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    Choosing a Breast Pump continued...

    If your breasts are making milk, "and you're going back to work and will be separated from your baby and pumping several times a day, this is the kind of pump you need," West says.

    • Smaller electric or battery-powered breast pumps. These smaller pumps run either on electricity or battery power and usually cost less than $50. But, West says, you get what you pay for. "They're really awful for removing milk. If you try using them regularly as a working mother, you'll take a real hit on milk production. But if you're breastfeeding all the time and you just need something to pump once in a blue moon when you go out to dinner, they're fine."
    • Manual breast pumps. Costing about $30, these breast pumps work just as well as electric or battery-powered pumps for many women, West says. "You just use your own hand to work a pump like this, and some of them remove milk really well." Even if you have a consumer-grade pump to take to work, some women like using a manual breast pump at home, simply because there are fewer parts to juggle. And if you can't afford to spend $200 to $300 for a consumer-grade electric breast pump, West says you might be able to do just fine with a high-quality manual version. "Get the best you can afford and make do."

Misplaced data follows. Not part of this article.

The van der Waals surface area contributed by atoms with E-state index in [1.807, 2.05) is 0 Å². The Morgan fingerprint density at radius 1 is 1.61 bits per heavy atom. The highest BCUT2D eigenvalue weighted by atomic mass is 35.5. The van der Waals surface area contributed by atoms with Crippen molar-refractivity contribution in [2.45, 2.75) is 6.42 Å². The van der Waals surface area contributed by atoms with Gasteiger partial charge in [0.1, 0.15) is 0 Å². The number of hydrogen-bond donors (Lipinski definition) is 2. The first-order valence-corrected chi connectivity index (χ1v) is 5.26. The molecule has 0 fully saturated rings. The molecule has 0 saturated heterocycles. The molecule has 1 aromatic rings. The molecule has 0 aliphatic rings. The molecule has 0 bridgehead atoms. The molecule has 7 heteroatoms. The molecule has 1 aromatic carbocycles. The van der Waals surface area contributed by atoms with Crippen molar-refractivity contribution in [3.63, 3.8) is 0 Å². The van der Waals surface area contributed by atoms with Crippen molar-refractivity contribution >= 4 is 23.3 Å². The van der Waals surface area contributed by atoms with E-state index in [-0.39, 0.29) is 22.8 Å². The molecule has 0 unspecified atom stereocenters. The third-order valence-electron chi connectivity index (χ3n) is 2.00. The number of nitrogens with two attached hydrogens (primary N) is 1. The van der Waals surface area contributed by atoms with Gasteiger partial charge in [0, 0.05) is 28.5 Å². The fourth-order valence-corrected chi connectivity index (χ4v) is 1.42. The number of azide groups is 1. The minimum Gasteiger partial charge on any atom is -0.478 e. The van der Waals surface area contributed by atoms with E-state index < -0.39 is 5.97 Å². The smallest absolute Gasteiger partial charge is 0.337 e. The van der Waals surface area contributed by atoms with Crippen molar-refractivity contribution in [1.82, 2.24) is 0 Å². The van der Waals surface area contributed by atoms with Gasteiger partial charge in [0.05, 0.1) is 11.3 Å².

Many of the consumer-grade pumps offer various bells and whistles, West says. Some, for example, can pump both breasts at once or have fewer pieces to clean. Any of these perks can be convenient for a working mom who doesn't get many pumping breaks. But these features are all a matter of personal preference. Most basic pumps will do the job.

    Breast Pump Flanges: Size Matters

    To pump most effectively, West says, first make sure the flanges fit properly. Some women don't realize that these horn-shaped pieces of plastic come in different sizes.

    "The default size is often too small," West says. "I once worked with a woman who had been using a flange that was too small, and she had cuts on her areola and her nipples."

    You can't tell what size flange you need by looking at your nipples, because the suction of pumping makes nipples larger. West's trick: "I usually recommend that women go one size up from the standard flange as a starting point," she says. "Your areola should move freely within the flange and behind it. And you should see the nipple moving freely forward and back in the whole tunnel, not just the tip. If it's too tight, the nipples aren't moving and you're not getting full stimulation."